How To Speak English Clearly Over The Phone (Part 1)
Last Updated on February 15, 2022 by Estrella
Recently, a client wanted to work on speaking English clearly over the phone because her job is in customer service. The majority of her work now is answering questions over the phone. Because staff members use the same phone, they are required to wear masks. My client (let’s call her Maria) finds it challenging to talk with a mask on, especially since she works with customers who sometimes have hearing impairment. So, we worked on several areas to enhance clarity. In this article, I’ll share one of three skills to help Maria, so you can do the same if you are in a similar situation. I will share the other two skills in future articles. The following is one of the first things to work on to speak English clearly over the phone.
How To Enunciate Over The Phone
Some people find enunciation strange looking. At the beginning, it might seem that way. You are opening your mouth wider than usual, both top-bottom, and left-right. Even your cheek bones are moving more. It looks like you are exaggerating. And you are. At least while you are learning the skill.
You might feel more comfortable if you start by watching how some native English speakers enunciate. Not all native speakers enunciate. But professionals like Oprah and many other journalists who work on television do. They are doing live shows, and there is no Take 2. They need to have audience understand them the very first time.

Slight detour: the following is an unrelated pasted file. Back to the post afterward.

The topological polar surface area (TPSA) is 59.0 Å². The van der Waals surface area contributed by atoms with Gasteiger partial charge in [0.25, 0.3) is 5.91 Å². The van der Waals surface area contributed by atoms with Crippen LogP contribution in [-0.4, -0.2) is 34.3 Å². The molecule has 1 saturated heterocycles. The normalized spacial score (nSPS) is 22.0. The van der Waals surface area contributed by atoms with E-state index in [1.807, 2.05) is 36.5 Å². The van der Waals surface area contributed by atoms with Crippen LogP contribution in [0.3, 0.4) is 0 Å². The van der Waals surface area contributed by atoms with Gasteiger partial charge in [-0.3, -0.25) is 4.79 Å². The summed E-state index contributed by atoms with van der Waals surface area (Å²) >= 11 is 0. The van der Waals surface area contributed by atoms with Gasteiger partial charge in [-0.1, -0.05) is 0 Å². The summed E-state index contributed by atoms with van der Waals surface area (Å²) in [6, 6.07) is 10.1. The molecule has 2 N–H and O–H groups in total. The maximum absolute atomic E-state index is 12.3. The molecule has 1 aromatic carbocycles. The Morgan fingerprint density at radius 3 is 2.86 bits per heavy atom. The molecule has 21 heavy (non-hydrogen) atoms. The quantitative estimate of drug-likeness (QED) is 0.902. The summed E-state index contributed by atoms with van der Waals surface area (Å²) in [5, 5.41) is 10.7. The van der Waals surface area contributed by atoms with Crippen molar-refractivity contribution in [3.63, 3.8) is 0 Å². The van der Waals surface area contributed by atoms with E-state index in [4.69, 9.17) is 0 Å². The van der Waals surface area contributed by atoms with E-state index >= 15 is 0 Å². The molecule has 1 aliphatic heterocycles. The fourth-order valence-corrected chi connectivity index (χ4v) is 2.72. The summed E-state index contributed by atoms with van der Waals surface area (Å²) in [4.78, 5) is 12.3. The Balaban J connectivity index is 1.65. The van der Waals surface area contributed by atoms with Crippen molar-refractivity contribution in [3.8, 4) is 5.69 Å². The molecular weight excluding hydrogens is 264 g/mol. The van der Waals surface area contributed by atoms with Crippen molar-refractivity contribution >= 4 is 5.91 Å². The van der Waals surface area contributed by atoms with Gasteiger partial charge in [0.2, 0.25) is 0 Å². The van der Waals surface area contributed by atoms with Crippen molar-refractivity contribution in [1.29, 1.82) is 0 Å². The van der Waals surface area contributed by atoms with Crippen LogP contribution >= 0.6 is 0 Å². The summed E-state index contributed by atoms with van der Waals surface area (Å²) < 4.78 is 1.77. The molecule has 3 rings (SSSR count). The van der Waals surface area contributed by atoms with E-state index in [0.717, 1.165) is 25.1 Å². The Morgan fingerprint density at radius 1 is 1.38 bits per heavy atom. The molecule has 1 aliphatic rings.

Use these professionals as examples of how you can move your muscles to produce the same effect. It’s easier if you use a video, so you can pause and go back to the same section again and again. Pick one word. Observe how open their mouth is top-bottom and left-right. Do their cheekbones move? Imitate that.
It is a good idea to record yourself before you start practicing, so you have a BEFORE and AFTER to compare results.
Not everyone who enunciates move their facial muscles a lot. Some seem like they are not doing much with their face. Yet, you can hear every single syllable. Observe them. Imitate them too.
There is one actor in particular who enunciates so well, that he shapes his mouth even before the sound is made. If you’ve ever watched the TV series How I Met Your Mother, it’s the character who plays Ted. It could be that actors who have done live theater before were trained to enunciate even more than others.
So next time you turn on your TV, start looking for these examples. Just observe for a couple of minutes, then enjoy the rest of the show without having to “work on your English.” It’s more about building a habit, an awareness in your mind, to look for these examples. You don’t need to spend hours doing this. Just do it regularly. A few minutes at a time.
By practicing enunciation alone, you will sound louder even if you haven’t changed your volume. Now that people are speaking through masks, no one can see your exaggerated movements, so you don’t have to worry about looking strange. 🙂 And when enunciating becomes a habit, it would become so natural that you would not even give your facial muscles a second thought.
If you have a colleague facing similar challenges, or international employees in your company who have a hard time having their English understood, the article Tips for HR managers to better support ESL employees can offer some helpful ideas.
If you wish to explore whether a coaching session would help you more quickly accomplish the goal of enunciation, please email firstname.lastname@example.org and tell me your story.
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